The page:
VOLLEY OF ARROWS
In most battleﬁeld situations, archers don’t pick par-
ticular targets for their shots. Instead, large groups of
archers concentrate their shots on an area occupied by
enemy troops, ensuring by sheer volume of projectiles
that something will be hit. Despite the name of this
tactic, it can be attempted by any characters wielding
projectile weapons, such as crossbows or slings. The rule
presented here originally appeared in a simpler form in
Complete Warrior; this information updates and expands
on that material.
If at least ten archers are in a contiguous group (each
one adjacent to at least one other), they can loose a volley
of arrows as a full-round action. Rather than aiming at a
speciﬁc target, they concentrate their arrows in a general
area, hoping to hit whatever’s there. Each archer ﬁres a
single arrow, regardless of her normal rate of ﬁre.
The commander of the archers (generally an ofﬁcer or
veteran soldier, who need not be one of the archers himself)
makes a special attack roll against AC 15, using only his
base attack bonus, Intelligence modiﬁer, and any range
increment penalty. If the attack hits, arrows land in the
target area, which has the same shape as the archers in the
group. For example, if two rows of ﬁve archers hit with an
arrow volley, arrows land in a 2-square-by-5-square area.
An arrow volley that misses its intended target still
lands somewhere. Refer to the diagram on page 158 of
the Player’s Handbook to determine the misdirection of the
attack. Since the target area is larger than a single square,
the archers’ commander must designate one square at or
near the center of his formation to correspond to the target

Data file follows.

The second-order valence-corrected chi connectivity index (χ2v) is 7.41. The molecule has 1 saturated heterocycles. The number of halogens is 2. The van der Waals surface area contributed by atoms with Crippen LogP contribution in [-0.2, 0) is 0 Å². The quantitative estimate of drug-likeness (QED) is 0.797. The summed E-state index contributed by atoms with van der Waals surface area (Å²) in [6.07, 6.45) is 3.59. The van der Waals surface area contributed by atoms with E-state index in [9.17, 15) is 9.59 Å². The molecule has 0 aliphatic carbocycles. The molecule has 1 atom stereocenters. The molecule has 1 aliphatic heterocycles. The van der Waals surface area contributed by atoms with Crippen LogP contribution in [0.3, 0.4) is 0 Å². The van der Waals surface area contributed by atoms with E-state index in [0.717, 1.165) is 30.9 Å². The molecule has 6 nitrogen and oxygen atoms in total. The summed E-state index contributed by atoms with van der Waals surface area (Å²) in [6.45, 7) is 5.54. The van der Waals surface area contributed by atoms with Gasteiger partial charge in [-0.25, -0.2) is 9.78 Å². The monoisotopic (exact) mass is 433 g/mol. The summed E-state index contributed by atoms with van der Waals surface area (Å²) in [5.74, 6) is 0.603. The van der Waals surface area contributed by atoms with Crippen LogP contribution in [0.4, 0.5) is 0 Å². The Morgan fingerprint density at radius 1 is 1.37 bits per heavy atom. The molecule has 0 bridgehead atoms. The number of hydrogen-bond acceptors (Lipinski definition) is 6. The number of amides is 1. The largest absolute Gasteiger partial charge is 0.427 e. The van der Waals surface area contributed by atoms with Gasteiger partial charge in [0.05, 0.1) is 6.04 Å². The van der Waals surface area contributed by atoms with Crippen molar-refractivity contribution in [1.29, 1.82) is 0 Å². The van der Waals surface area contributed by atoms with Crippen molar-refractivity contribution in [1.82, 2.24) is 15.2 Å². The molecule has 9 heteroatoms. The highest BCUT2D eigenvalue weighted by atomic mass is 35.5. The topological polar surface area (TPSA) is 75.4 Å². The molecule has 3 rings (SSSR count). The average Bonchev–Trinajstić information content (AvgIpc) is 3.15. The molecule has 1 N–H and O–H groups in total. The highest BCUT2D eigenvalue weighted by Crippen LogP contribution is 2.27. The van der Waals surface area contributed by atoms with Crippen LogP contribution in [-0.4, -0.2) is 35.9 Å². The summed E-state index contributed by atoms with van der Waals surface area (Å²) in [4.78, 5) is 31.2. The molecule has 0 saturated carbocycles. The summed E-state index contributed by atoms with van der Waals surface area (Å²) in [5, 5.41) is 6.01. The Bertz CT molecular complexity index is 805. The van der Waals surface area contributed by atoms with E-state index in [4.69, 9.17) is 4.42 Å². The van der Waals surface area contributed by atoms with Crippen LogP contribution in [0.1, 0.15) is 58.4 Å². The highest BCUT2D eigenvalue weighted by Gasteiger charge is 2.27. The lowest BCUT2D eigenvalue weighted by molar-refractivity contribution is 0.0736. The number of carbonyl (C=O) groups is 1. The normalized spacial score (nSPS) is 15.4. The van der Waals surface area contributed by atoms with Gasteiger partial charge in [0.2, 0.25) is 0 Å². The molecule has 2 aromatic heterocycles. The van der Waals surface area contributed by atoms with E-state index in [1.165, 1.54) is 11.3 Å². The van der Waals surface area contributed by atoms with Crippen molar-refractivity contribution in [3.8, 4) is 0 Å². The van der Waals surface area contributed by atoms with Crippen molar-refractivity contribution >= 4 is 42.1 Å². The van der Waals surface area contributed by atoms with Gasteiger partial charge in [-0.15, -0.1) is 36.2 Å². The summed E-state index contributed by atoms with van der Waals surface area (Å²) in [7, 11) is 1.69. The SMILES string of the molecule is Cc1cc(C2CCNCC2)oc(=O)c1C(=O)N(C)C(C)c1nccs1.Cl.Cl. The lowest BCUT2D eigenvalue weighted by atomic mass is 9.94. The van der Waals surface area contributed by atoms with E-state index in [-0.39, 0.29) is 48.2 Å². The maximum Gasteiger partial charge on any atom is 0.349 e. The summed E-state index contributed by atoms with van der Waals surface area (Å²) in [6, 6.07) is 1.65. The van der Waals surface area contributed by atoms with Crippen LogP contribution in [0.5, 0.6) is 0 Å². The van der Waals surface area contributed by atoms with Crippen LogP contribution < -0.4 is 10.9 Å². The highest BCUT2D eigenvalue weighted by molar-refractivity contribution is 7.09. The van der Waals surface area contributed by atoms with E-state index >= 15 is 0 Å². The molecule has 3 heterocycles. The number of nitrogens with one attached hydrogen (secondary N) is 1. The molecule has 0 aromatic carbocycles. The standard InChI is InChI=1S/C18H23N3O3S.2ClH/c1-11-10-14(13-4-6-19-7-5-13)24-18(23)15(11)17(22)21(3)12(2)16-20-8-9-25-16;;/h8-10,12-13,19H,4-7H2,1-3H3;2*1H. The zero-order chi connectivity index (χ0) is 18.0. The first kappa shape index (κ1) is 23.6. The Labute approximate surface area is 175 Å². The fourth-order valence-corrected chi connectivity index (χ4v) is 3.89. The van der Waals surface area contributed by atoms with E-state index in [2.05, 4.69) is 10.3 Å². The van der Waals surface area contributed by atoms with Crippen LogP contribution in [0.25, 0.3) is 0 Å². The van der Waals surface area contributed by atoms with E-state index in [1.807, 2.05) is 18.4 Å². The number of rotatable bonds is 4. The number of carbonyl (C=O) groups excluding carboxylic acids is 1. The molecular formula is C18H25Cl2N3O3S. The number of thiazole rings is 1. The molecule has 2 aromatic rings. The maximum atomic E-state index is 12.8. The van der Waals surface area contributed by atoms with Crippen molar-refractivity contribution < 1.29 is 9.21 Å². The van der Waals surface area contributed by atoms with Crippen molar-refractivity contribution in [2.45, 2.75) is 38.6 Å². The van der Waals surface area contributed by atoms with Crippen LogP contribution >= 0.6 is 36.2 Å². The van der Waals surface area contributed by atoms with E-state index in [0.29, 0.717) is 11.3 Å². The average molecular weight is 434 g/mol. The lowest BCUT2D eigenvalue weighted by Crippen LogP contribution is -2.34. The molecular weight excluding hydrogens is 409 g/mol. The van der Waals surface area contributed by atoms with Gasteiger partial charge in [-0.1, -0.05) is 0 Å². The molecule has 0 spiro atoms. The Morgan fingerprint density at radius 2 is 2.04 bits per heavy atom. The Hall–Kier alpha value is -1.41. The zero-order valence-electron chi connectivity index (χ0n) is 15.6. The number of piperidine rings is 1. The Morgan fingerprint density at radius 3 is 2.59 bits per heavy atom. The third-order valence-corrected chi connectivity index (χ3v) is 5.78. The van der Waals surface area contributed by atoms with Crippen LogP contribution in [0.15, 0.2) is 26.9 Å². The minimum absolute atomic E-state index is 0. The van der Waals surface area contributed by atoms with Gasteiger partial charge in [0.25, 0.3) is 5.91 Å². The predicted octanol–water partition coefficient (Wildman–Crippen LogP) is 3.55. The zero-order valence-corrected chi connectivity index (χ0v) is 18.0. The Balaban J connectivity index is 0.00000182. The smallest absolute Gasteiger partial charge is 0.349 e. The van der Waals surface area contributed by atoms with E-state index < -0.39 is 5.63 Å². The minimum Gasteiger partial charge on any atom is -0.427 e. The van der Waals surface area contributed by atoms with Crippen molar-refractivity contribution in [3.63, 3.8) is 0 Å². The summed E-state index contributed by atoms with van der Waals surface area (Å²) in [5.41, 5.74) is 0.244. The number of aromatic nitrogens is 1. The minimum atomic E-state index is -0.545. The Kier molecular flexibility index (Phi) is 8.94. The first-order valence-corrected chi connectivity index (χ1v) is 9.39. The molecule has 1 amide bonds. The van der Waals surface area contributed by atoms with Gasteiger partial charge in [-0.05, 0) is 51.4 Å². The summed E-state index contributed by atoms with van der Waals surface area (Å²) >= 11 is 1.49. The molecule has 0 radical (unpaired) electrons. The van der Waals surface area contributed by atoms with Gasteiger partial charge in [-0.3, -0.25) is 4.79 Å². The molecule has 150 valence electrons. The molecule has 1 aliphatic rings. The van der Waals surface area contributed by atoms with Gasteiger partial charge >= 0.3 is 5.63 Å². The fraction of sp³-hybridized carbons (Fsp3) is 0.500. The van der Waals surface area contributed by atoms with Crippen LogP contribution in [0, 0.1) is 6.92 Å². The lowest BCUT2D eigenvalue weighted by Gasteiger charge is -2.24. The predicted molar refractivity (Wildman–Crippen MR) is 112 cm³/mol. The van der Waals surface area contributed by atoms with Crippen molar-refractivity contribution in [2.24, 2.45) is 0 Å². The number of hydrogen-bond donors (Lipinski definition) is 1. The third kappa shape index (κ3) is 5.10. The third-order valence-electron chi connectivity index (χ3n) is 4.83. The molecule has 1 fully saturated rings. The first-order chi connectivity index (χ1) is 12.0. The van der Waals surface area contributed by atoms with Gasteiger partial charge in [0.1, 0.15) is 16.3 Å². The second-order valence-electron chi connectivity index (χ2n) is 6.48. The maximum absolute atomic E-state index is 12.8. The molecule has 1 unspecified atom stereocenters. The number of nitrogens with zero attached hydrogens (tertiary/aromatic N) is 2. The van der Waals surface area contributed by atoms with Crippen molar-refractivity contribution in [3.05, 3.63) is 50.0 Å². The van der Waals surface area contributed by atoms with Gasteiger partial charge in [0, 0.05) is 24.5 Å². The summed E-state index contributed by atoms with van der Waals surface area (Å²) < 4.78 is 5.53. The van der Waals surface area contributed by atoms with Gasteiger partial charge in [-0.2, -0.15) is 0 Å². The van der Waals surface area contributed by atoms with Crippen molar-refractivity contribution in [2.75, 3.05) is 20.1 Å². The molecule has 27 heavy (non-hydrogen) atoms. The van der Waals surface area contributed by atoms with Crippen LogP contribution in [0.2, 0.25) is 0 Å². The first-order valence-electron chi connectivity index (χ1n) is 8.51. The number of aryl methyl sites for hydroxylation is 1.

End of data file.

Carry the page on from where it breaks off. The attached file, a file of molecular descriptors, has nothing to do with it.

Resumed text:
square in the diagram. It is entirely possible for an arrow
volley to be slightly off target yet still hit a portion of the
target area because the area in which the volley lands may
overlap the intended target.
Any creature in a square where an arrow lands takes
damage from the arrow unless it makes a DC 15 Reﬂex save.
Modiﬁers might apply to the save DC, as noted in Table
4–2 below. Each arrow deals normal damage, including
Strength modiﬁers if appropriate.
Table 4–2: Arrow Volley Save DC Modifiers
Situation DC Modiﬁer
Enhancement bonus of arrow +bonus*
Every range increment after the first –2
between target and most distant archer
At least half the archers don’t have –2
line of sight to target square
*Apply the lowest bonus among all the arrows.
For example, ten 1st-level warriors wielding longbows each
ﬁre a single masterwork arrow as part of a volley against
a target area 150 feet away from the most distant archer.
Assuming the commander makes her attack roll to hit the
designated area, each creature in the target square takes 1d8
points of damage, with a DC 14 Reﬂex save to avoid this
damage (base DC 15, –2 because the square is two range
increments away from the most distant archer, +1 for the
enhancement bonus from the masterwork quality).
INDIRECT FIRE VERSUS DIRECT FIRE
A typical volley of arrows is ﬁred in a high arc, rather than
directly at the target square. This kind of attack requires
additional vertical clearance to accomplish, making a
volley difﬁcult or even impossible in most dungeon
environments. The top of the arc reaches a height of 10
feet per range increment (or fraction thereof) of the volley.
A volley of arrows ﬁred from longbows at a target 450 feet
distant reaches a height of 50 feet (since 450 feet is more
than four range increments for a longbow).
Because of this arc, an indirect volley can ignore cover
(even total cover) between the archers and the target, as long
as the arc is high enough to clear the cover. For instance, a
20-foot-high wall midway between volleying archers and a
target square 300 feet away offers no protection against the